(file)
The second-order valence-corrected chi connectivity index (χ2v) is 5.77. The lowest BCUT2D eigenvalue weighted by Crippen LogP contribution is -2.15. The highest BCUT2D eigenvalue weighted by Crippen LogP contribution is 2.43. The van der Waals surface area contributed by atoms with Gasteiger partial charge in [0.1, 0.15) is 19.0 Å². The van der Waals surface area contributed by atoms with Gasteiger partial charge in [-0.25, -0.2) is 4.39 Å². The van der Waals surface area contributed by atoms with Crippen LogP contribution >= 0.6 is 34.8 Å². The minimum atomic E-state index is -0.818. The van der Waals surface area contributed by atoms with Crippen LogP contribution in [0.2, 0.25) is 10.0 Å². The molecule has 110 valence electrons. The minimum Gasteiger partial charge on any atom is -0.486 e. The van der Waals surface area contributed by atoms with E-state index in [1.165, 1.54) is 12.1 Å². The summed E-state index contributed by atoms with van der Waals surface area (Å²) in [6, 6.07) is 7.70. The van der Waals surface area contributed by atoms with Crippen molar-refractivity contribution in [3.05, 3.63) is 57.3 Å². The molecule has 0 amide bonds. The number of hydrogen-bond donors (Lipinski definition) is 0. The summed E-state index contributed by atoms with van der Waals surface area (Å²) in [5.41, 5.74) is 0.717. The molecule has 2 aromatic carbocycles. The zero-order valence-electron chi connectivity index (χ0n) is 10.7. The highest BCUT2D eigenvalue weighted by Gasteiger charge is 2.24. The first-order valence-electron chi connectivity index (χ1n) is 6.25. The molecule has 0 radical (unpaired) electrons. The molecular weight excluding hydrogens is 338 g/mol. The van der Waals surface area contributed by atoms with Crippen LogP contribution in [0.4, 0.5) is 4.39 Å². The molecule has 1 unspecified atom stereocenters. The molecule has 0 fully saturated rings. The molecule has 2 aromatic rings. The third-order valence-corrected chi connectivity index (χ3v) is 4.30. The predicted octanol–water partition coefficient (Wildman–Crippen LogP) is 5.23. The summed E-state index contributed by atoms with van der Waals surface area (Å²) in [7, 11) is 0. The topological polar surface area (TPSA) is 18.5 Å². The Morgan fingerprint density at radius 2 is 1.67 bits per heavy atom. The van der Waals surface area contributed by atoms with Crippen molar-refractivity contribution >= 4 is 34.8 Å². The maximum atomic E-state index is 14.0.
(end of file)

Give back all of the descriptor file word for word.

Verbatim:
The second-order valence-corrected chi connectivity index (χ2v) is 5.77. The lowest BCUT2D eigenvalue weighted by Crippen LogP contribution is -2.15. The highest BCUT2D eigenvalue weighted by Crippen LogP contribution is 2.43. The van der Waals surface area contributed by atoms with Gasteiger partial charge in [0.1, 0.15) is 19.0 Å². The van der Waals surface area contributed by atoms with Gasteiger partial charge in [-0.25, -0.2) is 4.39 Å². The van der Waals surface area contributed by atoms with Crippen LogP contribution >= 0.6 is 34.8 Å². The minimum atomic E-state index is -0.818. The van der Waals surface area contributed by atoms with Crippen LogP contribution in [0.2, 0.25) is 10.0 Å². The molecule has 110 valence electrons. The minimum Gasteiger partial charge on any atom is -0.486 e. The van der Waals surface area contributed by atoms with E-state index in [1.165, 1.54) is 12.1 Å². The summed E-state index contributed by atoms with van der Waals surface area (Å²) in [6, 6.07) is 7.70. The van der Waals surface area contributed by atoms with Crippen molar-refractivity contribution in [3.05, 3.63) is 57.3 Å². The molecule has 0 amide bonds. The number of hydrogen-bond donors (Lipinski definition) is 0. The summed E-state index contributed by atoms with van der Waals surface area (Å²) in [5.41, 5.74) is 0.717. The molecule has 2 aromatic carbocycles. The zero-order valence-electron chi connectivity index (χ0n) is 10.7. The highest BCUT2D eigenvalue weighted by Gasteiger charge is 2.24. The first-order valence-electron chi connectivity index (χ1n) is 6.25. The molecule has 0 radical (unpaired) electrons. The molecular weight excluding hydrogens is 338 g/mol. The van der Waals surface area contributed by atoms with Crippen LogP contribution in [0.4, 0.5) is 4.39 Å². The molecule has 1 unspecified atom stereocenters. The molecule has 0 fully saturated rings. The molecule has 2 aromatic rings. The third-order valence-corrected chi connectivity index (χ3v) is 4.30. The predicted octanol–water partition coefficient (Wildman–Crippen LogP) is 5.23. The summed E-state index contributed by atoms with van der Waals surface area (Å²) in [7, 11) is 0. The topological polar surface area (TPSA) is 18.5 Å². The Morgan fingerprint density at radius 2 is 1.67 bits per heavy atom. The van der Waals surface area contributed by atoms with Crippen molar-refractivity contribution >= 4 is 34.8 Å². The maximum atomic E-state index is 14.0.